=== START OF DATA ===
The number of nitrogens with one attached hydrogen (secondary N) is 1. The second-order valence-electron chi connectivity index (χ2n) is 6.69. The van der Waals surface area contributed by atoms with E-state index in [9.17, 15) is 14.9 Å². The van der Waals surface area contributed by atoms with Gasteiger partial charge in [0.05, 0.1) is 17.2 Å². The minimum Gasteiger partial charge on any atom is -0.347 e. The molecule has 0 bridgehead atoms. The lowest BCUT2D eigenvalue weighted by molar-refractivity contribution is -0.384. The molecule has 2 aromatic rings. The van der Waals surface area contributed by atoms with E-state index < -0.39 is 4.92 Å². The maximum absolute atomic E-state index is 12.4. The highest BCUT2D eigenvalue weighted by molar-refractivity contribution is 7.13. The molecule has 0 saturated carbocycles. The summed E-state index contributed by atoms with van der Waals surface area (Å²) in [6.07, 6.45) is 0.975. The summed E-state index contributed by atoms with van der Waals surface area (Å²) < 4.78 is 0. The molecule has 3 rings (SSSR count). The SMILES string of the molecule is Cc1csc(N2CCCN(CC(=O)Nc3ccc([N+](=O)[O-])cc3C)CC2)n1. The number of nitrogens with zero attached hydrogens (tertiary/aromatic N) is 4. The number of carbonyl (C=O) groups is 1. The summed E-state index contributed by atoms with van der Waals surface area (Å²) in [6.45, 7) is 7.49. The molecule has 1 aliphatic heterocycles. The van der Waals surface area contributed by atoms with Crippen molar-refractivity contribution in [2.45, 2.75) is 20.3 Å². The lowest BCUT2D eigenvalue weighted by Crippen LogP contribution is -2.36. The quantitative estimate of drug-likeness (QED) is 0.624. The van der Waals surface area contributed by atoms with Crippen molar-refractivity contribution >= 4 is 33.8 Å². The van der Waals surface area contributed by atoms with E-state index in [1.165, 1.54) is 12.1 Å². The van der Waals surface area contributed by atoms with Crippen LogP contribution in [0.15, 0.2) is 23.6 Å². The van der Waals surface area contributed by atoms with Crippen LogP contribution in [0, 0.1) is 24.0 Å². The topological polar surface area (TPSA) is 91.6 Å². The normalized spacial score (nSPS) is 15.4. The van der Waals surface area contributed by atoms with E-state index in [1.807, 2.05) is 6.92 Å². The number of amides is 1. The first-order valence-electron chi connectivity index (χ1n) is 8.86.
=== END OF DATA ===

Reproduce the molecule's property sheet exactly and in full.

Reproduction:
The number of nitrogens with one attached hydrogen (secondary N) is 1. The second-order valence-electron chi connectivity index (χ2n) is 6.69. The van der Waals surface area contributed by atoms with E-state index in [9.17, 15) is 14.9 Å². The van der Waals surface area contributed by atoms with Gasteiger partial charge in [0.05, 0.1) is 17.2 Å². The minimum Gasteiger partial charge on any atom is -0.347 e. The molecule has 0 bridgehead atoms. The lowest BCUT2D eigenvalue weighted by molar-refractivity contribution is -0.384. The molecule has 2 aromatic rings. The van der Waals surface area contributed by atoms with E-state index < -0.39 is 4.92 Å². The maximum absolute atomic E-state index is 12.4. The highest BCUT2D eigenvalue weighted by molar-refractivity contribution is 7.13. The molecule has 0 saturated carbocycles. The summed E-state index contributed by atoms with van der Waals surface area (Å²) in [6.07, 6.45) is 0.975. The summed E-state index contributed by atoms with van der Waals surface area (Å²) < 4.78 is 0. The molecule has 3 rings (SSSR count). The SMILES string of the molecule is Cc1csc(N2CCCN(CC(=O)Nc3ccc([N+](=O)[O-])cc3C)CC2)n1. The number of nitrogens with zero attached hydrogens (tertiary/aromatic N) is 4. The number of carbonyl (C=O) groups is 1. The summed E-state index contributed by atoms with van der Waals surface area (Å²) in [6.45, 7) is 7.49. The molecule has 1 aliphatic heterocycles. The van der Waals surface area contributed by atoms with Crippen molar-refractivity contribution in [2.45, 2.75) is 20.3 Å². The lowest BCUT2D eigenvalue weighted by Crippen LogP contribution is -2.36. The quantitative estimate of drug-likeness (QED) is 0.624. The van der Waals surface area contributed by atoms with Crippen molar-refractivity contribution >= 4 is 33.8 Å². The van der Waals surface area contributed by atoms with E-state index in [1.165, 1.54) is 12.1 Å². The van der Waals surface area contributed by atoms with Crippen LogP contribution in [0.15, 0.2) is 23.6 Å². The van der Waals surface area contributed by atoms with Crippen LogP contribution in [0, 0.1) is 24.0 Å². The topological polar surface area (TPSA) is 91.6 Å². The normalized spacial score (nSPS) is 15.4. The van der Waals surface area contributed by atoms with E-state index in [1.807, 2.05) is 6.92 Å². The number of amides is 1. The first-order valence-electron chi connectivity index (χ1n) is 8.86.